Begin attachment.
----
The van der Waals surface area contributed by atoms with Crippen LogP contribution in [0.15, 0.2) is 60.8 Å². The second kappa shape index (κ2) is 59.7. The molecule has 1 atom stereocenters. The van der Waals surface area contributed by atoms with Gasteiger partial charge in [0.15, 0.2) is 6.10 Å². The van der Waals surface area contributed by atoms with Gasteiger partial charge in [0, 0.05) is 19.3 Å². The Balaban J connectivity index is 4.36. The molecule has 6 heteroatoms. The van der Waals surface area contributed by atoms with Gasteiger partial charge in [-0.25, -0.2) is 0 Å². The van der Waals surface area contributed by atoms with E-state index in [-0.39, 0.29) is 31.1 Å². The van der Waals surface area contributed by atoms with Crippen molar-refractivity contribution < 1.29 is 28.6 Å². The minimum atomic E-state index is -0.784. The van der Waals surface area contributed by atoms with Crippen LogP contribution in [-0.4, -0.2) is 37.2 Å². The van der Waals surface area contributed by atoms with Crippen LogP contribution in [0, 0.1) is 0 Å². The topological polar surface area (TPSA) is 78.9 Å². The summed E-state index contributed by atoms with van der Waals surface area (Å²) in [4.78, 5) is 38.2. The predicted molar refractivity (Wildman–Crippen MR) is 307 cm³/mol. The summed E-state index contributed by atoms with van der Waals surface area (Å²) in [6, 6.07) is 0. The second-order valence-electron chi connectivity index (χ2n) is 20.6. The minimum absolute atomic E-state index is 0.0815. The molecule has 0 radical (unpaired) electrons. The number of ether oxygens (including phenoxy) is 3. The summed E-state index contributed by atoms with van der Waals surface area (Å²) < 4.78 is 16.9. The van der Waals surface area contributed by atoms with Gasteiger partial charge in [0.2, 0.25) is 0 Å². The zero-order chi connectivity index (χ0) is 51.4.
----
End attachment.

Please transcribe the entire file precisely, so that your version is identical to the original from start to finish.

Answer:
The van der Waals surface area contributed by atoms with Crippen LogP contribution in [0.15, 0.2) is 60.8 Å². The second kappa shape index (κ2) is 59.7. The molecule has 1 atom stereocenters. The van der Waals surface area contributed by atoms with Gasteiger partial charge in [0.15, 0.2) is 6.10 Å². The van der Waals surface area contributed by atoms with Gasteiger partial charge in [0, 0.05) is 19.3 Å². The Balaban J connectivity index is 4.36. The molecule has 6 heteroatoms. The van der Waals surface area contributed by atoms with Gasteiger partial charge in [-0.25, -0.2) is 0 Å². The van der Waals surface area contributed by atoms with E-state index in [-0.39, 0.29) is 31.1 Å². The van der Waals surface area contributed by atoms with Crippen molar-refractivity contribution < 1.29 is 28.6 Å². The minimum atomic E-state index is -0.784. The van der Waals surface area contributed by atoms with Crippen LogP contribution in [-0.4, -0.2) is 37.2 Å². The van der Waals surface area contributed by atoms with Crippen LogP contribution in [0, 0.1) is 0 Å². The topological polar surface area (TPSA) is 78.9 Å². The summed E-state index contributed by atoms with van der Waals surface area (Å²) in [4.78, 5) is 38.2. The predicted molar refractivity (Wildman–Crippen MR) is 307 cm³/mol. The summed E-state index contributed by atoms with van der Waals surface area (Å²) in [6, 6.07) is 0. The second-order valence-electron chi connectivity index (χ2n) is 20.6. The minimum absolute atomic E-state index is 0.0815. The molecule has 0 radical (unpaired) electrons. The number of ether oxygens (including phenoxy) is 3. The summed E-state index contributed by atoms with van der Waals surface area (Å²) < 4.78 is 16.9. The van der Waals surface area contributed by atoms with Gasteiger partial charge in [0.2, 0.25) is 0 Å². The zero-order chi connectivity index (χ0) is 51.4.